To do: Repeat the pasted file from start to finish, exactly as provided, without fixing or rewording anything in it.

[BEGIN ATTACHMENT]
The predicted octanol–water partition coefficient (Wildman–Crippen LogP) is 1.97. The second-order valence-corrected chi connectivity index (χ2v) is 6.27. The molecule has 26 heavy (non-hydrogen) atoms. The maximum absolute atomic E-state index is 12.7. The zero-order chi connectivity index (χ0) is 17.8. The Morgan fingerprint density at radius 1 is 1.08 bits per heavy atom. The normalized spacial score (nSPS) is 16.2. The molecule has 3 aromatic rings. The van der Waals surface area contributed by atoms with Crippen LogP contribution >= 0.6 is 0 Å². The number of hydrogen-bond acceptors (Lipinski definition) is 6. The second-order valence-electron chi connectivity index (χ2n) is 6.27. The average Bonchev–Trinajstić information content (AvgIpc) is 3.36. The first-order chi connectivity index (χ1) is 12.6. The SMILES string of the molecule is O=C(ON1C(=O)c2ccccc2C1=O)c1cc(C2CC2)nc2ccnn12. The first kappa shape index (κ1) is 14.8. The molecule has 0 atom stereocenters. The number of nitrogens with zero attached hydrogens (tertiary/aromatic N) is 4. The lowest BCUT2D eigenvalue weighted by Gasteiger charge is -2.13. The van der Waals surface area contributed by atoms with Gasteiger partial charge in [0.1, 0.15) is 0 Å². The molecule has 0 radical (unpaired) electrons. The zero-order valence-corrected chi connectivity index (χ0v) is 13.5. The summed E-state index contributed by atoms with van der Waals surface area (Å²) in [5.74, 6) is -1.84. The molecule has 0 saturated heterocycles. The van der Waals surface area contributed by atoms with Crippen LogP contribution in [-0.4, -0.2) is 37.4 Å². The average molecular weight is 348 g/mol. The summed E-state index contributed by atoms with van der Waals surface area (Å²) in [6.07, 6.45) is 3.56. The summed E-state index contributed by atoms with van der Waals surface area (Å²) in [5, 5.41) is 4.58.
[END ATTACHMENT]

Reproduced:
The predicted octanol–water partition coefficient (Wildman–Crippen LogP) is 1.97. The second-order valence-corrected chi connectivity index (χ2v) is 6.27. The molecule has 26 heavy (non-hydrogen) atoms. The maximum absolute atomic E-state index is 12.7. The zero-order chi connectivity index (χ0) is 17.8. The Morgan fingerprint density at radius 1 is 1.08 bits per heavy atom. The normalized spacial score (nSPS) is 16.2. The molecule has 3 aromatic rings. The van der Waals surface area contributed by atoms with Crippen LogP contribution >= 0.6 is 0 Å². The number of hydrogen-bond acceptors (Lipinski definition) is 6. The second-order valence-electron chi connectivity index (χ2n) is 6.27. The average Bonchev–Trinajstić information content (AvgIpc) is 3.36. The first-order chi connectivity index (χ1) is 12.6. The SMILES string of the molecule is O=C(ON1C(=O)c2ccccc2C1=O)c1cc(C2CC2)nc2ccnn12. The first kappa shape index (κ1) is 14.8. The molecule has 0 atom stereocenters. The number of nitrogens with zero attached hydrogens (tertiary/aromatic N) is 4. The lowest BCUT2D eigenvalue weighted by Gasteiger charge is -2.13. The van der Waals surface area contributed by atoms with Gasteiger partial charge in [0.1, 0.15) is 0 Å². The molecule has 0 radical (unpaired) electrons. The zero-order valence-corrected chi connectivity index (χ0v) is 13.5. The summed E-state index contributed by atoms with van der Waals surface area (Å²) in [5.74, 6) is -1.84. The molecule has 0 saturated heterocycles. The van der Waals surface area contributed by atoms with Crippen LogP contribution in [-0.4, -0.2) is 37.4 Å². The average molecular weight is 348 g/mol. The summed E-state index contributed by atoms with van der Waals surface area (Å²) in [6.07, 6.45) is 3.56. The summed E-state index contributed by atoms with van der Waals surface area (Å²) in [5, 5.41) is 4.58.